“For Christmas. You’re coming home, aren’t you?”
“I always do.”
“When do you think you’ll be down?”
“I’m not sure. I’ll let you know.”

She didn’t like to drink when her mother was on the phone, but she’d made an exception tonight. In the quiet of her kitchen, she wondered if her mother could hear the sipping and gulping sounds. The brown bottle was place carefully on top of a pile of newspapers on the counter. Careful, but not cautious, she thought.

Just then a giant truck rammed itself into her apartment building starting three fires and wounding everyone tragically killing the baby.


Posted in City Sketch, Prose with tags , , , , on May 30, 2009 by melissa merin

Sis is walking or shuffling – depending on who you ask – and this can not be easy for her. Hunched under a dozen coats draped loosely over her shoulders, she is at once an eye sore and phenomena. How she can keep moving through spontaneous declarations of “Fuck Yeah!” from the crowds huddled around the small oval table tops on the sidewalk and the white boy’s answer to Canta y no llores! (Ay, Ay, Ay, Ay!) is a mystery to me. I’ve made it my business to follow her with my eyes. I tell myself night after night that if anyone messes with her, I will run down the fire escape, through the second floor window, down the stairs and out the door and I will defend her. When we pass on the street, I know that she needs me to say hello to her, so I do “What’s up Sis?” is my standard greeting. I call her Sis because the first time she asked me for change six years ago, she called me sister and I was eager to return the platitude. Tired of being addressed as “Sister” by scruffy white men with straggly pony tales at anti-war actions, I was glad that this certified Sister was giving me my propers. I handed her a dollar and asked if she was warm enough, if she needed any food, if she was all good? She said she was okay and she told me to take care of myself and shuffled on down the alley, past the murals of revolution, past the wild jasmine winding it’s way up dilapidated wooden fences.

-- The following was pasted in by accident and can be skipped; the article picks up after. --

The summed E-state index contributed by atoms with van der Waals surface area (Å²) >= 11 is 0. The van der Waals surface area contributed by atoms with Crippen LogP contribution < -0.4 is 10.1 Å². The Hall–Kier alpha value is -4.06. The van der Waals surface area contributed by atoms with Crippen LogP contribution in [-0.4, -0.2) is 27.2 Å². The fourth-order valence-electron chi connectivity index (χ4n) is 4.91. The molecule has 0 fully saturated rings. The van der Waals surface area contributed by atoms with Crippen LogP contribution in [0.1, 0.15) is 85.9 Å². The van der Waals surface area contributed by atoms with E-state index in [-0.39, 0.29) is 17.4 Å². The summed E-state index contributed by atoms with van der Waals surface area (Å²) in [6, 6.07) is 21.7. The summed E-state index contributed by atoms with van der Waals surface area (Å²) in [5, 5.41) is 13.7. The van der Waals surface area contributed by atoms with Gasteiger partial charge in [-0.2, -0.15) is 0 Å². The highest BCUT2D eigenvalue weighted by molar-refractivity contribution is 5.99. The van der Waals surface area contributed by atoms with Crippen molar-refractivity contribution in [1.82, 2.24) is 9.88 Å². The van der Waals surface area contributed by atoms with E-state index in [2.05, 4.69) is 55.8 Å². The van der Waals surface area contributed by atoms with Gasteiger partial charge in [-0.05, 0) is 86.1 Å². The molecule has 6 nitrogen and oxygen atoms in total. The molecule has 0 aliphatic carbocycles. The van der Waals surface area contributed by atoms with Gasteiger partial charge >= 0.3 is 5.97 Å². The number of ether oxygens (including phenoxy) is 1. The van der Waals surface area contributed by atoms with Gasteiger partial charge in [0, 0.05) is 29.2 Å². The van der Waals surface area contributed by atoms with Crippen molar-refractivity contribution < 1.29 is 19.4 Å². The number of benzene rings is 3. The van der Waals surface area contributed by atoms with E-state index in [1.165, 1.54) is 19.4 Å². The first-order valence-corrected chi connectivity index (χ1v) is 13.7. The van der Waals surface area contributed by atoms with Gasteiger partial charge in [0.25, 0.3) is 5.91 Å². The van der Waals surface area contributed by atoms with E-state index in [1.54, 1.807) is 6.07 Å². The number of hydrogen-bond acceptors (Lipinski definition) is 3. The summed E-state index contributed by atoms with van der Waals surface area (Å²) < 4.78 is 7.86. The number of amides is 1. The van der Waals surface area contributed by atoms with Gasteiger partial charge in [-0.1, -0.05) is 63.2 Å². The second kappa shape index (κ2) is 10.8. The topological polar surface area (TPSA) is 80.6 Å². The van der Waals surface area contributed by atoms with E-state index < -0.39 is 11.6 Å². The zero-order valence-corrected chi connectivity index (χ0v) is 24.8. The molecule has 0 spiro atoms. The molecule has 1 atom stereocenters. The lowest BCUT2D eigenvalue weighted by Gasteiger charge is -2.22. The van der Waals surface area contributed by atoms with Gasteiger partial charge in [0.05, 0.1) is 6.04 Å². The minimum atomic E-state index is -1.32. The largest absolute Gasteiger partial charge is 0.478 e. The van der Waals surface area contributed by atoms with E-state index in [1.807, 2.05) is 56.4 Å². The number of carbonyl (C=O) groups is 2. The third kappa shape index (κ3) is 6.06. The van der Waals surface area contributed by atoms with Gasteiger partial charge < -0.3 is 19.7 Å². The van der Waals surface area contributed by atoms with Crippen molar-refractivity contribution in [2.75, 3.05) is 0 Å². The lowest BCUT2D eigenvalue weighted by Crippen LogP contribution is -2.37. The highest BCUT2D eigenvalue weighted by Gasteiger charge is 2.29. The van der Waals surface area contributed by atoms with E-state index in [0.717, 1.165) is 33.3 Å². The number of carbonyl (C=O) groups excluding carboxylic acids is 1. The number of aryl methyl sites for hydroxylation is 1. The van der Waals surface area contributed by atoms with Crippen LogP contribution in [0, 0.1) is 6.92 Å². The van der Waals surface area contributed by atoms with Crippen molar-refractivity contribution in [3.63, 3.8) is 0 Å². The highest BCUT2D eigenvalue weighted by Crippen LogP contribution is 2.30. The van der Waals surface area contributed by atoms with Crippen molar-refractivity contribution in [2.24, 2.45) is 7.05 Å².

I started anticipating her. I’d leave a bag of chocolate, toilet paper and tampons in the corner that she liked to hide in. I bought her a new broom one time because she was always sweeping up the alley behind our house. You could count on Sis gettin’ real pissed when ever the garbage trucks came because they always left tons of trash on the street. She’d start mutterin about how people just didn’t give a shit, how she was always cleanin up their damn messes…